18 September 2006

And you thought the Cold War is over...

World marches to save Darfur, announces Independent. No, let's not get excited - the world mentioned in that headline is not marching on the way to Sudan. Not yet, and not in the near future. It makes many people feel that they have really done something worthwhile, that marching for an hour or two - all the time in the vicinity of a pub or restaurant, under watchful eye of the police. Good for one's health, too. I don't want to sound more cynical than I am (which is difficult to achieve anyway), but the usefulness of these marches is very doubtful. It is the corridors of power where the fate of Darfur is being decided.

"It is over three years since Darfur first came to the attention of the Western world," says BBC under a less optimistic headline No end in sight to Darfur troubles. The ever careful BBC offers a conservative estimate: "Tens of thousands of people, probably many more, died." Independent quotes 300,000 as the number of victims. There are some indications that even the latter estimate is on the low side.

Meanwhile, the government of Sudan is stalling any diplomatic initiative, blaming the Western countries in attempts to re-colonize Sudan, using the cheapest slogans with tacit support from the usual suspects.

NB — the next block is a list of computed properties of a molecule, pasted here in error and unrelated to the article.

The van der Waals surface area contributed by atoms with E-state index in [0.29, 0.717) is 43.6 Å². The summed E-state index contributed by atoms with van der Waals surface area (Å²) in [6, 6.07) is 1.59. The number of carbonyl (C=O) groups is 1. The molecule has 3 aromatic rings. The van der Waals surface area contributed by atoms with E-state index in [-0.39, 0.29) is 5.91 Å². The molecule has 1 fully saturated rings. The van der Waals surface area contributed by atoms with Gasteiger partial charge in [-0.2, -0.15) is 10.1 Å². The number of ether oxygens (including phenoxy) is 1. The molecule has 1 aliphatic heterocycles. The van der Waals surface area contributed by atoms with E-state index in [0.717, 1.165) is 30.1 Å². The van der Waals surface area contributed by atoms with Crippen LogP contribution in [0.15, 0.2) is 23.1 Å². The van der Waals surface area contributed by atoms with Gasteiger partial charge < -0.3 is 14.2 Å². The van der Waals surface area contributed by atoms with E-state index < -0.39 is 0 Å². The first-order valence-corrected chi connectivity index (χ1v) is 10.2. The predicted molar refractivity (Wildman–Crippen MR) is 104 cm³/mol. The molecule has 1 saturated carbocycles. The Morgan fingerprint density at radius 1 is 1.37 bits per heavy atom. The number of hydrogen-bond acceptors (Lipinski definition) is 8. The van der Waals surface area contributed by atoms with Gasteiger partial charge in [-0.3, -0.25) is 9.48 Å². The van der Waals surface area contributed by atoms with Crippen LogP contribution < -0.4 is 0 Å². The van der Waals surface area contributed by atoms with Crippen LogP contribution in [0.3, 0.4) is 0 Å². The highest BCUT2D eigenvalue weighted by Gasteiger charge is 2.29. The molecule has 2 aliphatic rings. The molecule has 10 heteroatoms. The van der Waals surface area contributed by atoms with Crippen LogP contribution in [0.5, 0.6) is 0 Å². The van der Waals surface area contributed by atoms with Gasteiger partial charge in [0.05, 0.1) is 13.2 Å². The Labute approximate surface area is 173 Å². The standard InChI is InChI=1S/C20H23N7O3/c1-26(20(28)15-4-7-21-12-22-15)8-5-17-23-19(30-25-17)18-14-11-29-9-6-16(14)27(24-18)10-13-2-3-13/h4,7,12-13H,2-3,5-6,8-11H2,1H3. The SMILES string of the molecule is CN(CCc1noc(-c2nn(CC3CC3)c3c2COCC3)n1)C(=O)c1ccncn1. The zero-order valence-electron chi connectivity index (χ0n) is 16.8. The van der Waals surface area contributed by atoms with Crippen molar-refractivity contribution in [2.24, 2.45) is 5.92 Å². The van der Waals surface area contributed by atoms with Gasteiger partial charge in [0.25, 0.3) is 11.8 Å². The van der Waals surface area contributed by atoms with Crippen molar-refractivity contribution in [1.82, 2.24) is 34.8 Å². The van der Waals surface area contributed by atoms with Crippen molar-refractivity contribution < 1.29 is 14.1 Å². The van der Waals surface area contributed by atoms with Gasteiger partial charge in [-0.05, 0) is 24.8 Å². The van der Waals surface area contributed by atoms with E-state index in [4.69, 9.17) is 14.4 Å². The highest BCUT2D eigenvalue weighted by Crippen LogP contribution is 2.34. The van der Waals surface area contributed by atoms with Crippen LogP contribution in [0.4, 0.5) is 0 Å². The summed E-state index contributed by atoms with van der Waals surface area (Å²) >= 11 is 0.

Speaking in Havana, at a meeting of non-aligned nations, Mr Bashir said: "We don't want the United Nations back to Sudan, no matter the conditions." He has likened a UN force in Darfur to "Western colonisation" and has vowed to personally lead the "jihad" against it.

Once the magic J word sounded, there is no doubt that it will work its way to the hearts and minds of many totalitarian rulers, so richly represented in Havana. But let's not overestimate their power. With all due respect to Mahmoud The Mad, Hugo the oil drunk and their ilk, the real powers still could do more, much more to stop the insanity in Sudan. Even if the august bodies in charge of UN terminology still bicker about applicability of the term "genocide" to Darfur (of course, what Israel does in the occupied territories is much easier to call genocide for some reason).

But the powers that be seem strangely unable to give birth to a decision on Sudan, and BBC gives a hint about the reasons.

American or European sanctions would undoubtedly hurt but Sudan still has good friends in the Middle East and most of the country's oil is bought by China, which has a less than perfect human rights record.

Strangely, it is the Indy that is more forceful on the subject:

Mr Blair and President George Bush have also been trying to persuade China, one of Sudan's strongest allies, to use its influence to change Mr Bashir's mind. China has lucrative oil ties to Sudan and, along with another country with economic links, Russia, refused to vote for the recent UN resolution to send in peacekeepers.

So, it is Russia and China again. Just like with Iranian nuclear ambitions, their goals are similar - to counter someone else's influence, instead of really addressing a problem. Nothing much changed in the world. The Cold War continues, only the methods and the regions have slightly shifted. The main protagonists are still there, and people are still dying.

UN has adopted the "Never again" motto. They better change it to "Never say 'never' again". Words are cheap, especially when used by cheap politicos.

Cross-posted on Yourish.com